This can play out in the real world in the following way.  A and B meet, A is attentive, charming, seductive.  B is flattered, warmed, excited, and returns the frothy, giddy attentiveness.  If A becomes preoccupied or busy one day, B may respond with panic.  However, that panic is often pushed into unconsciousness, if only because experience has taught B that feeling it leaves one feeling empty, despairing, helpless, awful; also, B has perhaps learned that expressing it in any direct way turns others off.  (This last point is especially the case with men in our culture who are so strongly socialized – yes, still – to deny all emotional need or pain.)  So, instead, B complains to friends that A is awful, may start pushing A away with anger or, depending on how strong the defenses are, with a very reasoned excuses despite the simple fact that A and B are in fact still quite enthralled with each other.  B may also go out and have affairs; B  may come to my office astounded that because of this perplexing, sudden, and seeming irresistible craving for other partners which always arises just as things are looking good, s/he ruined what was starting out to be yet another promising relationship.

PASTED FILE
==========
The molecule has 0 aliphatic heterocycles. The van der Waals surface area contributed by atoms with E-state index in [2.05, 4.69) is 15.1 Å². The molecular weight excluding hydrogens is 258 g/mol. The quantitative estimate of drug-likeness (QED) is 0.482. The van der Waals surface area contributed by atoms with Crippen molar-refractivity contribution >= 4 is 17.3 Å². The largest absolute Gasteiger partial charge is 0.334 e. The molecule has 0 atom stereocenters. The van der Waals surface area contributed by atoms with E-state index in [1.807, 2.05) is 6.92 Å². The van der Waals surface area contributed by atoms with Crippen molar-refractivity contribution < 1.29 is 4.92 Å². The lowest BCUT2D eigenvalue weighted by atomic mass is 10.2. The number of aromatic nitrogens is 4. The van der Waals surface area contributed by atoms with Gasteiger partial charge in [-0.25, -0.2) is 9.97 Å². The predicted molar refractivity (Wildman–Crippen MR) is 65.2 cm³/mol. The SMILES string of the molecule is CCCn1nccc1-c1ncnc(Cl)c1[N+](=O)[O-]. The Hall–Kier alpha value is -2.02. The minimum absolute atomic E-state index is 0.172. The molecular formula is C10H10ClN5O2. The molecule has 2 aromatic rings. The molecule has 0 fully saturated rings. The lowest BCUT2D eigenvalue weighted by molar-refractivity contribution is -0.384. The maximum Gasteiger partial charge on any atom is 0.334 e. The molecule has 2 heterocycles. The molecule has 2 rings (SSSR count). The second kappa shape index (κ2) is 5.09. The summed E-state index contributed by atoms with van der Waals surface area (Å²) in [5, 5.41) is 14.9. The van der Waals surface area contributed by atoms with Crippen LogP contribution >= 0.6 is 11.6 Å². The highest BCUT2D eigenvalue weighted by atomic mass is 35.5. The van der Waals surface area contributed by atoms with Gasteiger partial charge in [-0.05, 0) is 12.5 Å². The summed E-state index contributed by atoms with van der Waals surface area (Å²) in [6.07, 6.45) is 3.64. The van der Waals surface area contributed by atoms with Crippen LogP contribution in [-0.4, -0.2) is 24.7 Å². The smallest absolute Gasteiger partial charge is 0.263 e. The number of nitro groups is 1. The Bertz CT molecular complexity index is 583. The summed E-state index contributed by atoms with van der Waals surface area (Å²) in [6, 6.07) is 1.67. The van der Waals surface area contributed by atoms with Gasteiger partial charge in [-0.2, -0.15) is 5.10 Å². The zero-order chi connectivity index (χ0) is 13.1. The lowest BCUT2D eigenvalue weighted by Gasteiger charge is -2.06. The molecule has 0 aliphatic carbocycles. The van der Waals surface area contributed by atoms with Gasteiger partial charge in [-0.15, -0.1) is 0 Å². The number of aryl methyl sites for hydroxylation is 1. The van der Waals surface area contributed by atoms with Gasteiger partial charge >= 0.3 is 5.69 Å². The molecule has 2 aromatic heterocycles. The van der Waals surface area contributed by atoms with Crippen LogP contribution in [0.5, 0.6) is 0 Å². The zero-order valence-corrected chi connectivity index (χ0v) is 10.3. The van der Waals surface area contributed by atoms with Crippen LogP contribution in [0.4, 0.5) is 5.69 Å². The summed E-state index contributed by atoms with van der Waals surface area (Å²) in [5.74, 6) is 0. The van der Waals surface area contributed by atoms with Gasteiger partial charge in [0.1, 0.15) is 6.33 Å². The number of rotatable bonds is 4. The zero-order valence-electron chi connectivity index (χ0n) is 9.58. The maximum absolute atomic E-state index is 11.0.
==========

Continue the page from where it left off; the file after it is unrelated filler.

If A and B manage to make it through this period, here’s another frequently seen outcome.  Let’s assume B is the borderline personality and that A is a reasonably attentive and consistent partner.  B is deeply in love, by all observations and self-report.  Yet B becomes subject to episodes of fury or sudden feelings of being completely unconnected to A; later B will be the first to say these feelings were preposterous however powerful.  Episodes of bizarre and unfounded jealousy are common here.  Eventually B will end the relationship just as A was most clearly committed to it and B most clearly in love!  The reasons offered for the termination, to each other and in the therapist’s office, never hold up to scrutiny.  What’s really going on is that dark matter terror.  I once saw a couple who were enmeshed in this way.  (OK, I’ve actually seen many over the years.)  When the woman revealed that during the years of their marriage she had entertained thoughts of suicide, her husband’s response was striking.  He didn’t even look at her at this point but looked down at the floor, sad and self involved, and said in a somewhat scolding tone: “Man!  And you never even told me”.  Here we see an otherwise quite responsible, thoughtful citizen, a good father to his young children, who never-the-less in his most personal relationship is dominated the intensely selfish neediness of a very young child – so much so that he could not even notice how cruel he was being by ignoring his wife’s pain; like a very small child, his only experience of the moment was his feelings about being left out.